So isnt the biker at as much fault as ntomer is, if any?

Just my 2 cents.
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Old 14th October 2008, 21:32   #28
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I am not familiar with this road. But looks like this is a divided road (ie. one with median in the middle and at least 2 lanes. What was a two wheeler doing somewhere in the middle of a multi lane road?
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Old 15th October 2008, 10:44   #29
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I am not familiar with this road. But looks like this is a divided road (ie. one with median in the middle and at least 2 lanes. What was a two wheeler doing somewhere in the middle of a multi lane road?
You are absolutely correct about the type of road - with a median & in certain places stretching to three lanes on each side.. I think Zappo has summed it up very nicely below -

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If a truck all of a sudden starts slowing down a car driver will go to his left but will crane his neck once to see if the road ahead is clear so that he can overtake the slowing down truck. However you can bet your last penny on the fact that 8 out of 10 bikers will just swerve like a racer and try to shoot through the gap on the left without bothering to think why the truck started slowing down all of a sudden. To them its just an opportunity, thats it.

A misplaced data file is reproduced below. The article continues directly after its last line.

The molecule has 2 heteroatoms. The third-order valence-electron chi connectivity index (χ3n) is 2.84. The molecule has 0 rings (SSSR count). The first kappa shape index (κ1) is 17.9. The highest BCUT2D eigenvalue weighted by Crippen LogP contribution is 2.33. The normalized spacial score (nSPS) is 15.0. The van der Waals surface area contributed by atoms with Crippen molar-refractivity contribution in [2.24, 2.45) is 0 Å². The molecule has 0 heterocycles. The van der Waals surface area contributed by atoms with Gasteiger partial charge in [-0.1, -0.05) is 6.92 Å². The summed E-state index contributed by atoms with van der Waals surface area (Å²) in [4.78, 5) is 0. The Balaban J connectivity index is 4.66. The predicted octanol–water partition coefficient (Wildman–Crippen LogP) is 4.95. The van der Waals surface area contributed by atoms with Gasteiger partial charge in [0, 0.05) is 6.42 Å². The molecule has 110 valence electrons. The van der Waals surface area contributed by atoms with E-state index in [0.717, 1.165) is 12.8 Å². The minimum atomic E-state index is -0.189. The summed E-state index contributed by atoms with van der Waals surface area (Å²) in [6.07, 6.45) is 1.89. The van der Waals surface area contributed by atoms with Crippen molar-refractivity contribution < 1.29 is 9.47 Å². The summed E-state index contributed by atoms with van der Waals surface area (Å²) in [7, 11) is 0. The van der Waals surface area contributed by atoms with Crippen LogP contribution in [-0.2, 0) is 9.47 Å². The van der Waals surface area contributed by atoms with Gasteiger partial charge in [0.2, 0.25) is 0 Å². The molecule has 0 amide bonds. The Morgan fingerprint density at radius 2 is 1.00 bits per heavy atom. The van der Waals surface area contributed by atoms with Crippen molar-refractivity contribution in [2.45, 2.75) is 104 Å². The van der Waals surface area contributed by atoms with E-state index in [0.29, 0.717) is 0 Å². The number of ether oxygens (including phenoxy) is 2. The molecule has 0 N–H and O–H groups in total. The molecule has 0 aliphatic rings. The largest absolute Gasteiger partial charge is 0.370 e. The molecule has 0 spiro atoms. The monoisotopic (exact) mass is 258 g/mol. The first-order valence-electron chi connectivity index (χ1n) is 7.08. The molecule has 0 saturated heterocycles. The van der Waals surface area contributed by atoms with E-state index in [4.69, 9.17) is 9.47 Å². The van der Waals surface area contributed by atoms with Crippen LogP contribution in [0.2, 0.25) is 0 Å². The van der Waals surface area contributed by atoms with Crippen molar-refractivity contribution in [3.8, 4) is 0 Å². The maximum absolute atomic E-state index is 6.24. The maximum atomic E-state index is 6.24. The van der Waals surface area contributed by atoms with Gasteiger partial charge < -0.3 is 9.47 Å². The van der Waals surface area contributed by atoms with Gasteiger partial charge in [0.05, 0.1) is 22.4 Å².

I've lost count of how many times in a single day I face this issue of bikers shooting through almost non-existent gaps - I see them do gyrations on their bikes to prevent hitting numerous car OSRVMs, bumpers etc, sometimes the car owners are lucky, most times there is a thud, a scratch & lo-behold, the biker has vanished!

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I rest my case.
A wise decision mate - I think you should.

Last edited by suman : 15th October 2008 at 10:46.
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Old 15th October 2008, 12:17   #30
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My two cents:

Does this absolve you of your mistake in case of a mishap? What if I can't read English?

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Originally Posted by abdriver2000 View Post

I own a car and a bike myself and the bumper sticker on my car reads (CAUTION: I follow all traffic rules.)
How many times hay you tried signalling for a pass and the vehicle in front has not responded and continued in the right lane? What do you do when faced with this situation?

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Originally Posted by abdriver2000 View Post
Did you even try signalling to the heavy vehicle in front of you to move to the left and let you pass? That would have been the safest option.

Last edited by gd1418 : 15th October 2008 at 12:21.